There is, among a certain group of scientists, a shrill certitude about science which leads to overconfident proclamations on matters of philosophy (and by extension, religion). It is therefore refreshing to be reminded that many scientists have a different and more humble view. In this Scientific American interview with physicist George F.R. Ellis, he discusses Lawrence Krauss’ belief that physics has explained “why there is something rather than nothing.” Krauss’ metaphysical claim is, of course, much loved by New Atheists who believe that science has explained pretty much everything. Ellis, a giant in his field who co-authored The Large Scale Structure of Space-Time (1973) with Stephen Hawking, disagrees:
Krauss is presenting untested speculative theories of how things came into existence out of a pre-existing complex of entities, including variational principles, quantum field theory, specific symmetry groups, a bubbling vacuum, all the components of the standard model of particle physics, and so on. He does not explain in what way these entities could have pre-existed the coming into being of the universe, why they should have existed at all, or why they should have had the form they did. And he gives no experimental or observational process whereby we could test these vivid speculations of the supposed universe-generation mechanism. How indeed can you test what existed before the universe existed? You can’t.
Thus what he is presenting is not tested science. It’s a philosophical speculation, which he apparently believes is so compelling he does not have to give any specification of evidence that would confirm it is true. Well, you can’t get any evidence about what existed before space and time came into being. Above all he believes that these mathematically based speculations solve thousand year old philosophical conundrums, without seriously engaging those philosophical issues. The belief that all of reality can be fully comprehended in terms of physics and the equations of physics is a fantasy. As pointed out so well by Eddington in his Gifford lectures, they are partial and incomplete representations of physical, biological, psychological, and social reality.
And above all Krauss does not address why the laws of physics exist, why they have the form they have, or in what kind of manifestation they existed before the universe existed (which he must believe if he believes they brought the universe into existence). Who or what dreamt up symmetry principles, Lagrangians, specific symmetry groups, gauge theories, and so on? He does not begin to answer these questions.
It’s very ironic when he says philosophy is bunk and then himself engages in this kind of attempt at philosophy. It seems that science education should include some basic modules on Plato, Aristotle, Kant, Hume, and the other great philosophers, as well as writings of more recent philosophers such as Tim Maudlin and David Albert.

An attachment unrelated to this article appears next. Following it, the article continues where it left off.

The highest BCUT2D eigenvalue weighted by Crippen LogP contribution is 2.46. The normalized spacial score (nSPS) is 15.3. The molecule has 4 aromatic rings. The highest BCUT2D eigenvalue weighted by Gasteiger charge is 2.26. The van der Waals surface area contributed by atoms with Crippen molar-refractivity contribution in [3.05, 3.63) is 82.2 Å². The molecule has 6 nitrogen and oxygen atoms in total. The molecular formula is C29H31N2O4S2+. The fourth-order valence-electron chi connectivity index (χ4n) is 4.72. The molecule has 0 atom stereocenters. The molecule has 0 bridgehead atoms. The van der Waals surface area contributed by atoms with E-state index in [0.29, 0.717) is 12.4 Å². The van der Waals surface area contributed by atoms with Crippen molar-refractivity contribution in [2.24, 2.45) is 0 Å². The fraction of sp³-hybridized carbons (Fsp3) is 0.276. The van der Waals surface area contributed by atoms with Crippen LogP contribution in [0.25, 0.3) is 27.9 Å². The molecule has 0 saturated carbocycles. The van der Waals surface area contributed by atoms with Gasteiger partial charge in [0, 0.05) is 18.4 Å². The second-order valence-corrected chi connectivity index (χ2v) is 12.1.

There are many unknowns and some things that may never be known. While some find this intolerable and feel a need to fill gaps with metaphysical assertions (which come in scientific and religious or mystical forms), I prefer the Lakota or wakan way, which strikes me as being methodologically scientific. By this understanding, some things will always be mysterious, paradoxical, inexplicable, and ambiguous. This should not bother us. Living with uncertainty is, in my estimation, far more invigorating than living with certitude.
At its best or in ideal methodological form, science is also about mystery, paradox, and uncertainty. This sense of science is beautifully expressed by physicist Carlo Rovelli in a recent piece for the New Republic:
Science is not about certainty. Science is about finding the most reliable way of thinking at the present level of knowledge. Science is extremely reliable; it’s not certain. In fact, not only is it not certain, but it’s the lack of certainty that grounds it. Scientific ideas are credible not because they are sure but because they’re the ones that have survived all the possible past critiques, and they’re the most credible because they were put on the table for everybody’s criticism.
The very expression “scientifically proven” is a contradiction in terms. There’s nothing that is scientifically proven. The core of science is the deep awareness that we have wrong ideas, we have prejudices. We have ingrained prejudices. In our conceptual structure for grasping reality, there might be something not appropriate, something we may have to revise to understand better. So at any moment we have a vision of reality that is effective, it’s good, it’s the best we have found so far. It’s the most credible we have found so far; it’s mostly correct. But, at the same time, it’s not taken as certain, and any element of it is a priori open for revision.
Hear, hear! Rovelli also has some interesting things to say about “naive” scientists who think that philosophy is superfluous. These scientists of course have a head full of philosophy, much of it metaphysical, but they don’t recognize it as such. Unexamined assumptions often work this way, and in other contexts we call this lack of awareness what it is: ignorance.